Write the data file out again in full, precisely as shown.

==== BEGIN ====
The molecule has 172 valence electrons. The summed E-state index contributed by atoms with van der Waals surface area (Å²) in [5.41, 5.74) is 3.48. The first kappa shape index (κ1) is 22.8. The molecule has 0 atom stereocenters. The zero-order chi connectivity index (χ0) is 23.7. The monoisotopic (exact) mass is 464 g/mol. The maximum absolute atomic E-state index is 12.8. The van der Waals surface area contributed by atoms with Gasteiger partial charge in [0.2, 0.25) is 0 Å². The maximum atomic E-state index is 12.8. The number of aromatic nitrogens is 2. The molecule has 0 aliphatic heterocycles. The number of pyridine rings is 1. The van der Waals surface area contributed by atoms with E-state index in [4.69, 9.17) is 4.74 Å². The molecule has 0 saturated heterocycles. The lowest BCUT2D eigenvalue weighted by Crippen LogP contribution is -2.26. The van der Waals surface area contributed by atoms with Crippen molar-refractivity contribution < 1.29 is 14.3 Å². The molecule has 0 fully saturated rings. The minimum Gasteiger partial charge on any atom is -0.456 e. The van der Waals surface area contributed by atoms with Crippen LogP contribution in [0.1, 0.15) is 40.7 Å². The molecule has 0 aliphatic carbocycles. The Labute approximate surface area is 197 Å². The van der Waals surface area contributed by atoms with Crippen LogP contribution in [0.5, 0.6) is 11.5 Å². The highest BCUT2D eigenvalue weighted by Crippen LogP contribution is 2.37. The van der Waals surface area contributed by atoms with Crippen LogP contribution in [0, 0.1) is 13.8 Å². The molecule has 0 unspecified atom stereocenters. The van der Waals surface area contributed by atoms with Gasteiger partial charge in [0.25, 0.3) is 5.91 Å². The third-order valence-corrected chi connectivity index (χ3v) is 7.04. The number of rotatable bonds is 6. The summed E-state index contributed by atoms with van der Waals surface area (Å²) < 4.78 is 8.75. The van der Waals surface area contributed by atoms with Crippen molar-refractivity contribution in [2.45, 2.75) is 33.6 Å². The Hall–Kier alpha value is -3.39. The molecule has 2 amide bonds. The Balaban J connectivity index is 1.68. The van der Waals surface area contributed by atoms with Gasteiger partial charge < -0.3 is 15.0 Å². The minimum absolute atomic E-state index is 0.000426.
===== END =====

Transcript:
The molecule has 172 valence electrons. The summed E-state index contributed by atoms with van der Waals surface area (Å²) in [5.41, 5.74) is 3.48. The first kappa shape index (κ1) is 22.8. The molecule has 0 atom stereocenters. The zero-order chi connectivity index (χ0) is 23.7. The monoisotopic (exact) mass is 464 g/mol. The maximum absolute atomic E-state index is 12.8. The van der Waals surface area contributed by atoms with Gasteiger partial charge in [0.2, 0.25) is 0 Å². The maximum atomic E-state index is 12.8. The number of aromatic nitrogens is 2. The molecule has 0 aliphatic heterocycles. The number of pyridine rings is 1. The van der Waals surface area contributed by atoms with E-state index in [4.69, 9.17) is 4.74 Å². The molecule has 0 saturated heterocycles. The lowest BCUT2D eigenvalue weighted by Crippen LogP contribution is -2.26. The van der Waals surface area contributed by atoms with Crippen molar-refractivity contribution < 1.29 is 14.3 Å². The molecule has 0 fully saturated rings. The minimum Gasteiger partial charge on any atom is -0.456 e. The van der Waals surface area contributed by atoms with Crippen LogP contribution in [0.1, 0.15) is 40.7 Å². The molecule has 0 aliphatic carbocycles. The Labute approximate surface area is 197 Å². The van der Waals surface area contributed by atoms with Crippen LogP contribution in [0.5, 0.6) is 11.5 Å². The highest BCUT2D eigenvalue weighted by Crippen LogP contribution is 2.37. The van der Waals surface area contributed by atoms with Crippen LogP contribution in [0, 0.1) is 13.8 Å². The molecule has 0 unspecified atom stereocenters. The van der Waals surface area contributed by atoms with Gasteiger partial charge in [0.25, 0.3) is 5.91 Å². The third-order valence-corrected chi connectivity index (χ3v) is 7.04. The number of rotatable bonds is 6. The summed E-state index contributed by atoms with van der Waals surface area (Å²) < 4.78 is 8.75. The van der Waals surface area contributed by atoms with Crippen molar-refractivity contribution in [2.45, 2.75) is 33.6 Å². The Hall–Kier alpha value is -3.39. The molecule has 2 amide bonds. The Balaban J connectivity index is 1.68. The van der Waals surface area contributed by atoms with Gasteiger partial charge < -0.3 is 15.0 Å². The minimum absolute atomic E-state index is 0.000426.